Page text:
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Tories weigh cuts to MP budgets in wake of Commons expansion

Pedestrians leave Parliament Hill as the National Capital Commission tests its Christmas lighting on Nov. 28, 2011.


Sensitive to opposition charges that a new bill adding 30 seats to the House of Commons will cost taxpayers millions of dollars, the Harper government is vowing to find savings by cutting MPs' office budgets.

"We'll be taking a look at our own backyard and try to determine how we run Parliament more efficiently," Dean Del Mastro, the Prime Minister's parliamentary secretary, told The Globe on Tuesday.

The Liberals have come out against the government's proposed addition of new seats – 15 to Ontario, six each to Alberta and British Columbia and three to Quebec – saying it would be too costly. They estimate it would cost taxpayers between $14.8-million and $18.2-million a year, plus $11.5-million for each election.

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The Grits floated a proposal of their own this month that caps the Commons at its existing 308 seats but redistributes them among the provinces. "Canadians don't want more MPs," Quebec Liberal Marc Garneau argued at the time.

Mr. Del Mastro said the cost-cutting exercise will begin once the government's bill passes into law. There is a push on to get the legislation, which is still before the House, into the Senate and given royal assent before the Christmas break so that ridings can be realigned in time for the 2015 election.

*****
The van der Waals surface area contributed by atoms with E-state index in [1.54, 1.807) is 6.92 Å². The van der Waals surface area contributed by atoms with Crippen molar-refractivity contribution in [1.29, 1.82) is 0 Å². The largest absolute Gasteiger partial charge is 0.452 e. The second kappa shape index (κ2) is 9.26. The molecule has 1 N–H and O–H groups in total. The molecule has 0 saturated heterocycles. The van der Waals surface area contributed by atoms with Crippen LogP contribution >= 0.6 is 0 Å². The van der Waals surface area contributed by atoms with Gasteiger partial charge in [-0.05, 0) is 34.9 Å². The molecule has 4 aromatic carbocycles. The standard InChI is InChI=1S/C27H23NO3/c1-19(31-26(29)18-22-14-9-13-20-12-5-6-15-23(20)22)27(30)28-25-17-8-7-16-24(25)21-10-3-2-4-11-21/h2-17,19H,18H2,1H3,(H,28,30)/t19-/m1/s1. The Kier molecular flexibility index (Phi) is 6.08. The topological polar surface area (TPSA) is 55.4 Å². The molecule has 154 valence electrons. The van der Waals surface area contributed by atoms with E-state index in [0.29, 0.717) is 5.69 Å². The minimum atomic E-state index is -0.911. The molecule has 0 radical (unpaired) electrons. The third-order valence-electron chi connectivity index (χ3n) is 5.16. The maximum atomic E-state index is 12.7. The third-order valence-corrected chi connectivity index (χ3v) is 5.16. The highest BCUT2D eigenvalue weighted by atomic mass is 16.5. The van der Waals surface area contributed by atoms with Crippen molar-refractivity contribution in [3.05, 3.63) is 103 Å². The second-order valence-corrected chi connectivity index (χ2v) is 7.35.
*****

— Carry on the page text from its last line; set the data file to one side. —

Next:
The Peterborough Tory MP said some of the functions of Parliament can be "further scaled back to make sure we are not expanding overall expenditures." He even suggested a 10 per cent cut to office budgets is "an option" but added: "I don't think that's what we'll do."

MPs now have an annual office budget of $284,700. However, those who represent "densely populated constituencies" receive an "Elector Supplement," which ranges from $8,700 to $52,140. There's also a "Geographic Supplement" for MPs who represent constituencies of 500 square kilometres or more, which can range from $4,810 to $52,900.

The realignment, however, should eliminate the need for these added funds as larger ridings will likely be divided up and made more manageable to represent. Those funds would then be applied to the new MPs.

"I think people should be aware that if you are receiving a supplement that's not going to be there," Mr. Del Mastro said of the seat-redistribution plan.

This bill is tricky for Stephen Harper's team to defend. In fact, the Conservatives have found themselves in the unusual position of calling for more government as they square off against the Liberals, who are arguing for less.

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But Mr. Del Mastro poked some holes in the Liberal plan, which calls for seats to be taken away from five provinces. (Quebec would lose three, Saskatchewan and Manitoba would be stripped of two apiece, and Nova Scotia and Newfoundland would each lose one. Of those nine, the Grits would give four to Ontario, three to Alberta and two to British Columbia.)

The Prime Minister's parliamentary secretary argues that formula will diminish the voice of rural Canada (Saskatchewan and Manitoba) and give more poser to provinces with bigger urban centres (Ontario and British Columbia). He also accused the Liberals of "not being honest about their motives" since being reduced to a handful of urban constituencies.

"If I asked people in my riding if they want to pay for 30 more MPs, I'm pretty sure they would say no," Mr. Del Mastro said. "If I asked them if they wanted voices from rural Canada to be taken away in favour of new voices from urban Canada, I think they would say no to that as well."

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About the Author
Ontario politics reporter

Jane Taber is a reporter at Queen’s Park. After spending three years reporting from the Atlantic, she has returned to Ontario and back to writing about her passion, politics. She spent 25 years covering Parliament Hill for the Ottawa Citizen, the National Post and the Globe and Mail. More

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